Interpreting Biblical Apocalyptic (11): From Exegesis to Application—Futurism

The futurist approach to apocalyptic prophecy, particularly to Revelation, sees the fulfillment of most of Revelation being restricted to a short period of time still future to our own day. In its dispensational form, this approach limits most of Revelation to the last seven years of earth’s history, following a secret rapture of Christians. Even within the Adventist context, increasing numbers of Bible students are seeking end-time understandings in every corner of Daniel and Revelation.
On the positive side, there are clearly many aspects of Daniel and Revelation that were intended to portray the far future from the perspective of the prophets’ time and place (Dan 2:44-45; 8:26; 11:40; 12:4,13; Rev 1:19; 6:15-17; 7:15-17; 19:11-21; 21:1-22:5). Most of what these passages portray has not occurred to this day. So an examination of Daniel and Revelation without an openness to understanding of future events would be an inappropriate limitation on the divine supervision of these books.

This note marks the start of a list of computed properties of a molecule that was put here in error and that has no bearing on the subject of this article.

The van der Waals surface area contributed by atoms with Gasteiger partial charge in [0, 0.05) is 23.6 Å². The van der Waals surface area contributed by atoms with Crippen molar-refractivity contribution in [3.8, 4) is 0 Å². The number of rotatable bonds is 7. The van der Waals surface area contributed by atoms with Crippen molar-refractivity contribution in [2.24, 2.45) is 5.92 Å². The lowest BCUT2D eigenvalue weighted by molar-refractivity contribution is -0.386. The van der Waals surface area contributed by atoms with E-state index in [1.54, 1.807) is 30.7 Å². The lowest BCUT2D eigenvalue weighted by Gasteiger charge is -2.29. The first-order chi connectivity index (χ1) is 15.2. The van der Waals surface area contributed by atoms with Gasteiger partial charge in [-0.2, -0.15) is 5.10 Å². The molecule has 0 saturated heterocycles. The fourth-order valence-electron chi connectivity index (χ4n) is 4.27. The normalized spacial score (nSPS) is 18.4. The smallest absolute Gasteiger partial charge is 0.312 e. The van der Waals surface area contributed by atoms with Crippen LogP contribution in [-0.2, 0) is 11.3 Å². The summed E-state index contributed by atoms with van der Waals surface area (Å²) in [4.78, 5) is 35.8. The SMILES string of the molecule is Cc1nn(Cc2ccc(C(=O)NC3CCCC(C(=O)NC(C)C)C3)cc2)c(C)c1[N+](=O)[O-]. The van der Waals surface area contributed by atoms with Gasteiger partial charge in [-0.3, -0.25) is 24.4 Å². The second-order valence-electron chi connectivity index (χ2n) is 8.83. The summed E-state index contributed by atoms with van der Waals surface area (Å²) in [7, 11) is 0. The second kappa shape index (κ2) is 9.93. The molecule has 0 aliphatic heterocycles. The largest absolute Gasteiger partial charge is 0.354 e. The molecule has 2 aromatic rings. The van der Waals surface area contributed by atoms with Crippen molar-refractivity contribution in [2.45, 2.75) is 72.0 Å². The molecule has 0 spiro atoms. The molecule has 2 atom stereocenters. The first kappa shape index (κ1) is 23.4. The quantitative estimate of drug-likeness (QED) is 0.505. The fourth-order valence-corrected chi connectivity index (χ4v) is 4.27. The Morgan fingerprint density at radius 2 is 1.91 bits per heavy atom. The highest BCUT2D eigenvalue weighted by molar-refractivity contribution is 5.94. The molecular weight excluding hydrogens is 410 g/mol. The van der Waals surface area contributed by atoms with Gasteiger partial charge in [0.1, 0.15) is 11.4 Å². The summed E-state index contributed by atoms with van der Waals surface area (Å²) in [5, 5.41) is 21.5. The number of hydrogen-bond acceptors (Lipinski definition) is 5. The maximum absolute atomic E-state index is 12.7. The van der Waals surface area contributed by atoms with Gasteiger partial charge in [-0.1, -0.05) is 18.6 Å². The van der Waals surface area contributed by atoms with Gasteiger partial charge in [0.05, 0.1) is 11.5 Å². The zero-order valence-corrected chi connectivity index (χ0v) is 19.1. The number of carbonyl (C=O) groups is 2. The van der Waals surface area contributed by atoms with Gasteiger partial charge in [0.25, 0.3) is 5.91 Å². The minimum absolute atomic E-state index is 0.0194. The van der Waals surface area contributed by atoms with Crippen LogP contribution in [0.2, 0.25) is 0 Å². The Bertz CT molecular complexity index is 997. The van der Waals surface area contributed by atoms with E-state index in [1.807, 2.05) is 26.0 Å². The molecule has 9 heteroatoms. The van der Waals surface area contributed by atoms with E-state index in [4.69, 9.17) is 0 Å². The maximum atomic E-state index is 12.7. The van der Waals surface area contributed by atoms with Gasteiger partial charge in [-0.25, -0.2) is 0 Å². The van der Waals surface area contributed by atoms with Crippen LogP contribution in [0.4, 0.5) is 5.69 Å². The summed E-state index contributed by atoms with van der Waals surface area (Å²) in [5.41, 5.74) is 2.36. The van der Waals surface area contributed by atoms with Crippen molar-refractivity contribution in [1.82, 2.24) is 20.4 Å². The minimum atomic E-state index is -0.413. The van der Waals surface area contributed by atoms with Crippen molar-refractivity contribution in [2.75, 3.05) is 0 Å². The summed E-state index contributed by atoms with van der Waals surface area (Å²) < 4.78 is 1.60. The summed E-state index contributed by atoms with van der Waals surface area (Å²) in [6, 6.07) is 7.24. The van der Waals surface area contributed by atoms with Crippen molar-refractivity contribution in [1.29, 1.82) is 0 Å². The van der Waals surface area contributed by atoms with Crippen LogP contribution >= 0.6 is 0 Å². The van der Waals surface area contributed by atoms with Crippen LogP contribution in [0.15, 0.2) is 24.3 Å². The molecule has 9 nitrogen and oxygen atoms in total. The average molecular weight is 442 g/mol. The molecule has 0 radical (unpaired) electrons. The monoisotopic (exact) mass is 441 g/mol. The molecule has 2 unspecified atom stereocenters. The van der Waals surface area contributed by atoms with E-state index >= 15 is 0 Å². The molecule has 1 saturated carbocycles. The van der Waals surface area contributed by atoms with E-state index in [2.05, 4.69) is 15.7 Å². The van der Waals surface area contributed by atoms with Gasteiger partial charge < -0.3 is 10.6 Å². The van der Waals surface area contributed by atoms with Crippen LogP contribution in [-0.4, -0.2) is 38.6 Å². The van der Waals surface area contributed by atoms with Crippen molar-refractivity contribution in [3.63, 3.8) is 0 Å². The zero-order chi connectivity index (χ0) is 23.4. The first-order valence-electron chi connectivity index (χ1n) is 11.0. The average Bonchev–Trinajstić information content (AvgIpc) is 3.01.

Approaches to Daniel and Revelation that limit the meaning of most of the text to end-time events, however, have consistently proven to claim more than they can deliver. Dispensationalism trumpets a literal approach to the Bible, yet imposes a system upon biblical interpretation that forces texts into molds which resist sound exegesis of those same texts. Adventist forms of futurism tend toward an allegorism of dual or multiple applications that quickly lose touch with the original setting and context of the prophecies. A futurism that ignores the cues in the text in the name of relevance, ends up abandoning the text for a contemporary system. An appropriate search for unfulfilled prophecy will always ground itself in the original meaning of the prophecy.

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